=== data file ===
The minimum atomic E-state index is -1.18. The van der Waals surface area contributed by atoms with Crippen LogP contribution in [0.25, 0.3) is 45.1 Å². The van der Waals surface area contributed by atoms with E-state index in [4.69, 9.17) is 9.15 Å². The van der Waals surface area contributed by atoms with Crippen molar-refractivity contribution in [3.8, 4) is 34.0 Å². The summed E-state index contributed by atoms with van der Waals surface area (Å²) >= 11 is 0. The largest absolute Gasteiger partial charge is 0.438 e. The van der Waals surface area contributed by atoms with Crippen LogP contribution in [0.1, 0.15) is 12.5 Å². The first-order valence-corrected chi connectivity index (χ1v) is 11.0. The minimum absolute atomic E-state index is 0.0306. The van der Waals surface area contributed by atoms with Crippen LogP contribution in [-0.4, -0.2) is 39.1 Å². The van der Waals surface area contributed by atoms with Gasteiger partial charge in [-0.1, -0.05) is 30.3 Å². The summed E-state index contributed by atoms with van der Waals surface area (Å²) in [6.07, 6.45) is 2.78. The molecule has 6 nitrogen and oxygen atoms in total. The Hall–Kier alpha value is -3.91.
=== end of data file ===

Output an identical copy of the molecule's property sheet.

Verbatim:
The minimum atomic E-state index is -1.18. The van der Waals surface area contributed by atoms with Crippen LogP contribution in [0.25, 0.3) is 45.1 Å². The van der Waals surface area contributed by atoms with E-state index in [4.69, 9.17) is 9.15 Å². The van der Waals surface area contributed by atoms with Crippen molar-refractivity contribution in [3.8, 4) is 34.0 Å². The summed E-state index contributed by atoms with van der Waals surface area (Å²) >= 11 is 0. The largest absolute Gasteiger partial charge is 0.438 e. The van der Waals surface area contributed by atoms with Crippen LogP contribution in [0.1, 0.15) is 12.5 Å². The first-order valence-corrected chi connectivity index (χ1v) is 11.0. The minimum absolute atomic E-state index is 0.0306. The van der Waals surface area contributed by atoms with Crippen LogP contribution in [-0.4, -0.2) is 39.1 Å². The van der Waals surface area contributed by atoms with Gasteiger partial charge in [-0.1, -0.05) is 30.3 Å². The summed E-state index contributed by atoms with van der Waals surface area (Å²) in [6.07, 6.45) is 2.78. The molecule has 6 nitrogen and oxygen atoms in total. The Hall–Kier alpha value is -3.91.